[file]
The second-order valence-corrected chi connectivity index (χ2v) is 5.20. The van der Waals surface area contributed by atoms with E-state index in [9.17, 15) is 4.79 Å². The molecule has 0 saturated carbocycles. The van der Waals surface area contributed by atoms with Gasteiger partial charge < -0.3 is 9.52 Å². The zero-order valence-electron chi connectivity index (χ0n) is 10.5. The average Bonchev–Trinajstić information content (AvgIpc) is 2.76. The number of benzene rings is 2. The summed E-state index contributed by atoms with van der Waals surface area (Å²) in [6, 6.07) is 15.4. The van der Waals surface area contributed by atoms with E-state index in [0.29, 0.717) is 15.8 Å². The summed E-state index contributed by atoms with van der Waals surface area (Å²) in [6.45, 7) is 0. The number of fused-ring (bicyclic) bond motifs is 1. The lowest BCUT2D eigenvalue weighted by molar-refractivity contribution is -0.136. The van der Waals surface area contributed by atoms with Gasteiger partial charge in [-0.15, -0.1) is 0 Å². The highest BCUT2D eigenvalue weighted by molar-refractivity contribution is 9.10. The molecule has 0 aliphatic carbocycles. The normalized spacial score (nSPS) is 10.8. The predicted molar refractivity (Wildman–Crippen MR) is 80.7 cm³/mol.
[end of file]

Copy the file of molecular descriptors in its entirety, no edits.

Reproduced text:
The second-order valence-corrected chi connectivity index (χ2v) is 5.20. The van der Waals surface area contributed by atoms with E-state index in [9.17, 15) is 4.79 Å². The molecule has 0 saturated carbocycles. The van der Waals surface area contributed by atoms with Gasteiger partial charge < -0.3 is 9.52 Å². The zero-order valence-electron chi connectivity index (χ0n) is 10.5. The average Bonchev–Trinajstić information content (AvgIpc) is 2.76. The number of benzene rings is 2. The summed E-state index contributed by atoms with van der Waals surface area (Å²) in [6, 6.07) is 15.4. The van der Waals surface area contributed by atoms with E-state index in [0.29, 0.717) is 15.8 Å². The summed E-state index contributed by atoms with van der Waals surface area (Å²) in [6.45, 7) is 0. The number of fused-ring (bicyclic) bond motifs is 1. The lowest BCUT2D eigenvalue weighted by molar-refractivity contribution is -0.136. The van der Waals surface area contributed by atoms with Gasteiger partial charge in [-0.15, -0.1) is 0 Å². The highest BCUT2D eigenvalue weighted by molar-refractivity contribution is 9.10. The molecule has 0 aliphatic carbocycles. The normalized spacial score (nSPS) is 10.8. The predicted molar refractivity (Wildman–Crippen MR) is 80.7 cm³/mol.